Once the work is in public domain, anyone can feel free to change it anyway they like. You have the choice to pick up a different copy because a lot of different publishing companies have lots of different versions.
Really? So if I write a book today, someone can change it? The work is not protected by copyright law?
I know publishing companies sometimes use different covers but I didn't know they 'have lots of different versions."
Public domain means when it's out of copyright. So if you wrote a book today, unless you specifically released it as a public domain piece, it would be within copyright and can't be edited.
Different versions refers to Huckleberry Finn. There are abridged versions, annotated versions, ones with forewords and afterwords. You may also find graphic novel versions and/or for kids versions so on and so forth. If they have original manuscript stuff, there can also be versions with deleted scenes added in.
In a public domain you can even claim work which isn't yours to be yours.
I didn't realize that.
Copyright law I think only lasts a certain number of years.
In the UK I think its 70 years after the death of the author for literary works. Music I think is 50 years from when it is originally released, Films I think are also 70 years after the last major person dies (Director, Author, Composer.)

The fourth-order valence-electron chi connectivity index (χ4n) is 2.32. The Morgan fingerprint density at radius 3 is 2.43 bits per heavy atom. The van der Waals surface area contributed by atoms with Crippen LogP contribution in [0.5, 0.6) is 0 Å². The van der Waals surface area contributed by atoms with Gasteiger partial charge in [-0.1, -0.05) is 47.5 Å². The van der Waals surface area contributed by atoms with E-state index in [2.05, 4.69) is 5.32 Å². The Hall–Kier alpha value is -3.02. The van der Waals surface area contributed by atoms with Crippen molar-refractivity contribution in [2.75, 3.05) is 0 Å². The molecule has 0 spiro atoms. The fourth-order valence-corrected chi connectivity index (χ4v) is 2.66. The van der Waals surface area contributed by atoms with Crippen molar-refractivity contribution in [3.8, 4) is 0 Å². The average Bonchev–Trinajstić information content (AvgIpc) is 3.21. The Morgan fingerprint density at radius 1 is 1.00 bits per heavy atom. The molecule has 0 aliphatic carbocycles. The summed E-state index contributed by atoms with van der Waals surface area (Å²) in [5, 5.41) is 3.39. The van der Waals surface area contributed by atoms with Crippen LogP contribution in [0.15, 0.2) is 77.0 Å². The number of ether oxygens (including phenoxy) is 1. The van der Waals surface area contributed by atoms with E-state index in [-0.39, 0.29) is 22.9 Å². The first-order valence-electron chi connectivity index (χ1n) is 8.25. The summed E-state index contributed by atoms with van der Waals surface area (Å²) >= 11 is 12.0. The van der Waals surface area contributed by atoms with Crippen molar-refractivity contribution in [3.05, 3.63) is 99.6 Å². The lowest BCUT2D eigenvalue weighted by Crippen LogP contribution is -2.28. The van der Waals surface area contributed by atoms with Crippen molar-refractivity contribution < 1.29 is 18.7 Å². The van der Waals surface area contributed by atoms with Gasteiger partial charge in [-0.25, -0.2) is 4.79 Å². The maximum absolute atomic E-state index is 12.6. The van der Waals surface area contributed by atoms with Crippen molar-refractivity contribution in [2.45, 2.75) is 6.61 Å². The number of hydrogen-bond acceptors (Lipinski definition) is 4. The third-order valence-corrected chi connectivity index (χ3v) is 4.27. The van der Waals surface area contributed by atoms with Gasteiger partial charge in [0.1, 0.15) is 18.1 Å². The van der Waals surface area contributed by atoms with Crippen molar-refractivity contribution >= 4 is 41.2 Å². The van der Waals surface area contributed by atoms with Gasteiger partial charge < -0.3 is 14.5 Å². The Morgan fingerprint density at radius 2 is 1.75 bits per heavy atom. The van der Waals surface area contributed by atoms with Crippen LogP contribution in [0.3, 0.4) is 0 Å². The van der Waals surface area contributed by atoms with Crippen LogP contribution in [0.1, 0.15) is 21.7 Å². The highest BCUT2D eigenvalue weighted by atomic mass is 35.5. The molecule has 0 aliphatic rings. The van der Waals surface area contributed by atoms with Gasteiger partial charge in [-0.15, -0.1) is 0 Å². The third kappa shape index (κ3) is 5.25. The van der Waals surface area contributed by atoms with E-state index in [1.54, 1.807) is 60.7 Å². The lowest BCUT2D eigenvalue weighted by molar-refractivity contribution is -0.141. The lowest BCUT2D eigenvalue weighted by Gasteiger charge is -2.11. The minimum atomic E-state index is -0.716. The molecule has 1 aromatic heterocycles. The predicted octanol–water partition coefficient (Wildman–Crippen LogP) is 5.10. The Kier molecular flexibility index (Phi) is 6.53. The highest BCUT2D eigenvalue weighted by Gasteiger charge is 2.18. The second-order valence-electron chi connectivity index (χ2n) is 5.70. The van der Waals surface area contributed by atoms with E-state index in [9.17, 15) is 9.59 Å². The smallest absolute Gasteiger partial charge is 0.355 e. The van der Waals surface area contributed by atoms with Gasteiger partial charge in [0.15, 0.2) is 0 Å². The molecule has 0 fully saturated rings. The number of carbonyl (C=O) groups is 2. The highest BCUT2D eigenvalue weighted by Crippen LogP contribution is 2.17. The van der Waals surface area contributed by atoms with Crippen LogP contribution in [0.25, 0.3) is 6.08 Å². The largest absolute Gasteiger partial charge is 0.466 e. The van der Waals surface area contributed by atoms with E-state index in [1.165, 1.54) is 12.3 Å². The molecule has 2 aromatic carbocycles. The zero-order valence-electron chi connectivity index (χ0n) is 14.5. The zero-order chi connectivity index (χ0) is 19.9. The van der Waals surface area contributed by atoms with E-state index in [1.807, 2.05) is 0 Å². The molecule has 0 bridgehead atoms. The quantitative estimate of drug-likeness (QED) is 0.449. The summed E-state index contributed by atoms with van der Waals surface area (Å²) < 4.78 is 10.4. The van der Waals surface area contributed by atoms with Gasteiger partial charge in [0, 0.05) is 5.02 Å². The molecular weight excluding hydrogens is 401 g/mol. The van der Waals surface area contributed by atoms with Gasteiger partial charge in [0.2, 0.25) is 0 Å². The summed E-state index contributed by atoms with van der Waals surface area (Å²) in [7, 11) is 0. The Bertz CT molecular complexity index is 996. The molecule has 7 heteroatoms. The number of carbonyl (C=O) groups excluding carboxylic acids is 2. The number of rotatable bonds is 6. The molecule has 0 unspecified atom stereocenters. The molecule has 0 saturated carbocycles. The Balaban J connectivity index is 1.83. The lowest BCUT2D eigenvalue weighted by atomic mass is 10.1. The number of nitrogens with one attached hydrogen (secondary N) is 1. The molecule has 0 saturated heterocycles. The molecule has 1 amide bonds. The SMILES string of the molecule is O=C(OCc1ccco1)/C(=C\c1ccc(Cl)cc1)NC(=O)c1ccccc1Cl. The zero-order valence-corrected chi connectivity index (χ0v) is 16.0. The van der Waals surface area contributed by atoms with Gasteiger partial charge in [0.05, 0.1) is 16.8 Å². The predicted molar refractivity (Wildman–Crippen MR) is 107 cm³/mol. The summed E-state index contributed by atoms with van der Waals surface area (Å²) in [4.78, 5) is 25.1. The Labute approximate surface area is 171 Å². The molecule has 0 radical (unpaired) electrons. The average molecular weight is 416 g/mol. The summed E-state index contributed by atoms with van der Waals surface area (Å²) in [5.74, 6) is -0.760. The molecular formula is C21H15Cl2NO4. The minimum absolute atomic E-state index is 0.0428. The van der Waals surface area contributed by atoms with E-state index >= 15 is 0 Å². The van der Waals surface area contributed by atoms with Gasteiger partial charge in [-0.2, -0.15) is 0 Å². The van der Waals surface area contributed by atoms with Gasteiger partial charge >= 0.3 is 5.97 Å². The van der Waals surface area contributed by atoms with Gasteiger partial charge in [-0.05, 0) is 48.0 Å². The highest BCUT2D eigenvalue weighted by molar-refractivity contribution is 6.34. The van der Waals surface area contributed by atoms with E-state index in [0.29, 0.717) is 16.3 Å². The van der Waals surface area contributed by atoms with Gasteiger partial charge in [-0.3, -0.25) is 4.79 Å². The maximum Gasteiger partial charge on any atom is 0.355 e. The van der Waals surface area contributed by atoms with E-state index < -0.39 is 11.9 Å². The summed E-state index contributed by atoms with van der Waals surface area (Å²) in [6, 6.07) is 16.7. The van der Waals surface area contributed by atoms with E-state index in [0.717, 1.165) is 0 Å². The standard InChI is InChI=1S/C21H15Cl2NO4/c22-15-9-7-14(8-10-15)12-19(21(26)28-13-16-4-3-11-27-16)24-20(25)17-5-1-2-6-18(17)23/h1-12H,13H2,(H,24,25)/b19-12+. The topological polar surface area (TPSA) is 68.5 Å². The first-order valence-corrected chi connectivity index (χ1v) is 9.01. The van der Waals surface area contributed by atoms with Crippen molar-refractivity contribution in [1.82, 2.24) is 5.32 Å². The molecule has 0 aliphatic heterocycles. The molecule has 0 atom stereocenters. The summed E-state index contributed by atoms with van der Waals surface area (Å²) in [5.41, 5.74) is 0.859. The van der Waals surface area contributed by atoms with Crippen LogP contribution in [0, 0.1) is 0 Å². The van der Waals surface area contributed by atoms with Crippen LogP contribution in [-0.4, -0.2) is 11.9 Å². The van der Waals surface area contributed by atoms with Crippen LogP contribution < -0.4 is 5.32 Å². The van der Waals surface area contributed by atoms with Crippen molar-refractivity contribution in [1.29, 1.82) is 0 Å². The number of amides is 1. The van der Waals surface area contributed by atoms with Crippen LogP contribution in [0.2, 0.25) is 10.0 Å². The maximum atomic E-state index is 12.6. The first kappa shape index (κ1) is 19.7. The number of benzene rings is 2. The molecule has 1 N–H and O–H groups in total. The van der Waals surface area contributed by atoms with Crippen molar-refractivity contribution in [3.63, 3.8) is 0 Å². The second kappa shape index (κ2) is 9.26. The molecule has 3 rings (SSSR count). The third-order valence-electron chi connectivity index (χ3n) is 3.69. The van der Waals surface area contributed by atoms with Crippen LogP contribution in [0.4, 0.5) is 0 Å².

Thanks, Gareth. Glad to hear the author is able to rely on some protection.
This is very illuminating.
This is a debate which I have found facinating since the issue arose regarding the edited words in HF.
In terms of it happening before, things have been edited out of Enid Blyton's children's books in order to make them more 'palatable'. (The most notable is the deletion of the word 'golliwog' and changing 'spanking' to 'scolding').
I do think people have the right to change an author's words, so long as their reasoning is sound. Editors do it all the time these days with things like Shakespeare, and obviously going back to Medieval works such as Le Mort D'Arthur and Chaucer.
I think the issue here is more to do with the word rather than the act itself.
Hi Sara-Jayne, thanks for chiming in.
I'm also finding this topic fascinating. A part of me would love to see the author's words preserved, the story told the way he intended.
I have been following the Huck Finn debate for a week and I find the reasoning behind the change to be ludicrous, cowardly and for all the wrong reasons.
I blame political correctness that went amok in the US.